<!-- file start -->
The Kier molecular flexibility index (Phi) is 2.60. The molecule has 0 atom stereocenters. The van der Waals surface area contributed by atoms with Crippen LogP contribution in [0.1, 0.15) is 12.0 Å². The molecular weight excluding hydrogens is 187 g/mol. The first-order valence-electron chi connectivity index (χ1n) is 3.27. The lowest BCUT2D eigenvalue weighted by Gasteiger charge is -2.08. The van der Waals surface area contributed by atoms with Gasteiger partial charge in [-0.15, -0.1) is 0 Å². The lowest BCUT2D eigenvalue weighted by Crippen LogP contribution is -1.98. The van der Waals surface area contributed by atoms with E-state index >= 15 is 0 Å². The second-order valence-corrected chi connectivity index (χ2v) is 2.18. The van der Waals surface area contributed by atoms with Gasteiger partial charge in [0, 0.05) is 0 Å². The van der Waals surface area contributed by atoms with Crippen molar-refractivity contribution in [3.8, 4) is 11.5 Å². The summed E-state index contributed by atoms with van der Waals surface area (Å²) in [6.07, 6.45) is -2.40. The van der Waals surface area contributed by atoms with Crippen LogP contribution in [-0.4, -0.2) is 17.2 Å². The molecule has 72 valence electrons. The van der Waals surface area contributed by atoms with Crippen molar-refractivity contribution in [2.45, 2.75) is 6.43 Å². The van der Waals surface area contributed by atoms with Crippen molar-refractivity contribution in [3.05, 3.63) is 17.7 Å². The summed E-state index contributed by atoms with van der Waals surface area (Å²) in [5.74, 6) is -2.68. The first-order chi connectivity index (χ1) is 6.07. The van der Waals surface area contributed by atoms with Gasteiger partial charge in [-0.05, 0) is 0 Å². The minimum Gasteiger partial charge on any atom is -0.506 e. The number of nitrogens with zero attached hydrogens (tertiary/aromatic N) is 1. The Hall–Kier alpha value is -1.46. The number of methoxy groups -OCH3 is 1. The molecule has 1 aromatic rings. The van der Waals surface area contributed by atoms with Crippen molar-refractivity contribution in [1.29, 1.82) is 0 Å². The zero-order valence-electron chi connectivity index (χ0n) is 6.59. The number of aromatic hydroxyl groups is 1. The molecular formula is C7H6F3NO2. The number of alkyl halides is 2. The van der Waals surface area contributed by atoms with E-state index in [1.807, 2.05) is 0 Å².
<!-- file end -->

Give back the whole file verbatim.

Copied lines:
The Kier molecular flexibility index (Phi) is 2.60. The molecule has 0 atom stereocenters. The van der Waals surface area contributed by atoms with Crippen LogP contribution in [0.1, 0.15) is 12.0 Å². The molecular weight excluding hydrogens is 187 g/mol. The first-order valence-electron chi connectivity index (χ1n) is 3.27. The lowest BCUT2D eigenvalue weighted by Gasteiger charge is -2.08. The van der Waals surface area contributed by atoms with Gasteiger partial charge in [-0.15, -0.1) is 0 Å². The lowest BCUT2D eigenvalue weighted by Crippen LogP contribution is -1.98. The van der Waals surface area contributed by atoms with E-state index >= 15 is 0 Å². The second-order valence-corrected chi connectivity index (χ2v) is 2.18. The van der Waals surface area contributed by atoms with Gasteiger partial charge in [0, 0.05) is 0 Å². The van der Waals surface area contributed by atoms with Crippen molar-refractivity contribution in [3.8, 4) is 11.5 Å². The summed E-state index contributed by atoms with van der Waals surface area (Å²) in [6.07, 6.45) is -2.40. The van der Waals surface area contributed by atoms with Crippen LogP contribution in [-0.4, -0.2) is 17.2 Å². The molecule has 72 valence electrons. The van der Waals surface area contributed by atoms with Crippen molar-refractivity contribution in [2.45, 2.75) is 6.43 Å². The van der Waals surface area contributed by atoms with Crippen molar-refractivity contribution in [3.05, 3.63) is 17.7 Å². The summed E-state index contributed by atoms with van der Waals surface area (Å²) in [5.74, 6) is -2.68. The first-order chi connectivity index (χ1) is 6.07. The van der Waals surface area contributed by atoms with Gasteiger partial charge in [-0.05, 0) is 0 Å². The minimum Gasteiger partial charge on any atom is -0.506 e. The number of nitrogens with zero attached hydrogens (tertiary/aromatic N) is 1. The Hall–Kier alpha value is -1.46. The number of methoxy groups -OCH3 is 1. The molecule has 1 aromatic rings. The van der Waals surface area contributed by atoms with Crippen molar-refractivity contribution in [1.29, 1.82) is 0 Å². The zero-order valence-electron chi connectivity index (χ0n) is 6.59. The number of aromatic hydroxyl groups is 1. The molecular formula is C7H6F3NO2. The number of alkyl halides is 2. The van der Waals surface area contributed by atoms with E-state index in [1.807, 2.05) is 0 Å².